A major North American sugar producer has placed an order with BMA for manufacture of a cooling crystalliser for first seed massecuite. BMA had previously carried out a feasibility study and detailed engineering for the customer. The production of first seed massecuite in a cooling crystalliser is a tried and tested concept, made possible with equipment planned, manufactured and commissioned by BMA.
While, in the 1980s and 1990s, more than 40 plants for first seed massecuite were installed and commissioned, demand for cooling crystallisers declined after that. The European market appeared to be saturated. But for a few years now, demand has been on the rise again, particularly outside Europe. Sugar producers rely on cooling crystallisers for higher sugar quality and lower energy consumption.
In a conventional vacuum pan, there are highly supersaturated and significantly undersaturated zones. Seeding with slurry at the seeding point is particularly critical with high-purity syrup. In undersaturated zones, the slurry crystals will dissolve. In supersaturated zones, undesirable outcomes are secondary nucleation or conglomeration on the limited crystal surface of the slurry. This results in quality losses of the crystals.
In cooling crystallisers manufactured by BMA, there are no undersaturated zones. The highest possible supersaturation occurs below the fine crystal limit and does not produce conglomerates. Thanks to the even crystal size distribution, the centrifugals are more reliable in operation and need less wash water, which reduces syrup circulation.
Another benefit are far fewer losses than normal due to dust and lumps. The products have a much smaller share of sugar dust, which significantly improves the quality. It also makes drying, storage and packaging easier.
Overall, use of a cooling crystalliser to produce first seed massecuite results in lower energy consumption in the sugar house and higher product quality.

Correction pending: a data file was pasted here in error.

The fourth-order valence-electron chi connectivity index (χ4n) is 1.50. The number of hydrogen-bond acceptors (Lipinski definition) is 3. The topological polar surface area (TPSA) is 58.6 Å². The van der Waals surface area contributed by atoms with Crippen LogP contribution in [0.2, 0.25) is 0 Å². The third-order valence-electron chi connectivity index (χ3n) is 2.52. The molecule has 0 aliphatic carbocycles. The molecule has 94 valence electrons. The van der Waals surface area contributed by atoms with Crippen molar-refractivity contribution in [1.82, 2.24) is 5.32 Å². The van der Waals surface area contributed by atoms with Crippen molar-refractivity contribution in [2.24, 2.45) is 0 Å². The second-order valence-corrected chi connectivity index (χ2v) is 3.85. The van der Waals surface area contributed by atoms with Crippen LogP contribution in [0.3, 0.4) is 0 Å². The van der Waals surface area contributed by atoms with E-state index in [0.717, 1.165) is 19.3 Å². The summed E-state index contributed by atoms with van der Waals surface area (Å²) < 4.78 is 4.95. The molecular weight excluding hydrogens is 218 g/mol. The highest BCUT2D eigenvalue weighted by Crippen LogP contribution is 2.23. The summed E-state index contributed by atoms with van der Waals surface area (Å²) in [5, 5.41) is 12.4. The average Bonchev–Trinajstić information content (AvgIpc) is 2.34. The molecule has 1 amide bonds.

BMA carried out a feasibility study to analyse use of a cooling crystalliser for first seed massecuite at the North American sugar producer’s refinery, which produces four different types of refined sugar. Achieving a higher sugar house capacity without installing an additional vacuum pan had been the customer’s specification. The objectives were to increase the sugar yield and reduce batch times in the vacuum pans.
In a first step, BMA prepared a sugar house balance for a detailed account of the current situation. The capacities of the vacuum pans and centrifugals were analysed next. This revealed that all vacuum pans were working at full capacity and that the centrifugals used a large amount of wash water.
Use of a first seed massecuite plant from BMA can solve these problems, because it makes crystals with a larger crystal surface available to the vacuum pans. This reduces batch times in the vacuum pans, as well as minimising crystal aggregation and secondary nucleation. As a result, less wash water is needed.
BMA calculated three sugar house balances for use of three different feed solutions in the customer’s seed massecuite plant. They showed better performance in terms of shorter batch times and higher yields because of lower wash water use. The calculations took into account the maximum permissible colour in solution according to ICUMSA.
As well as determining the operating ratio of the vacuum pans, BMA also analysed the centrifugal capacities in detail. On that basis, we recommended ways in which the refinery could improve centrifugal efficiency. We prepared a layout plan for implementation of the seed massecuite plant and also provided the customer with a process flow chart.
The feasibility study was followed by our detailed engineering, which included the exact integration of the cooling crystalliser and ancillary equipment in the sugar house.
BMA’s precise planning of the plant with all its benefits and our ready-for-implementation documentation won over the customer, who placed an order for the main equipment, specifically a cooling crystalliser and a strike receiver.
These items are currently being manufactured in the BMA workshops. Commissioning of the cooling crystalliser is expected in summer 2023.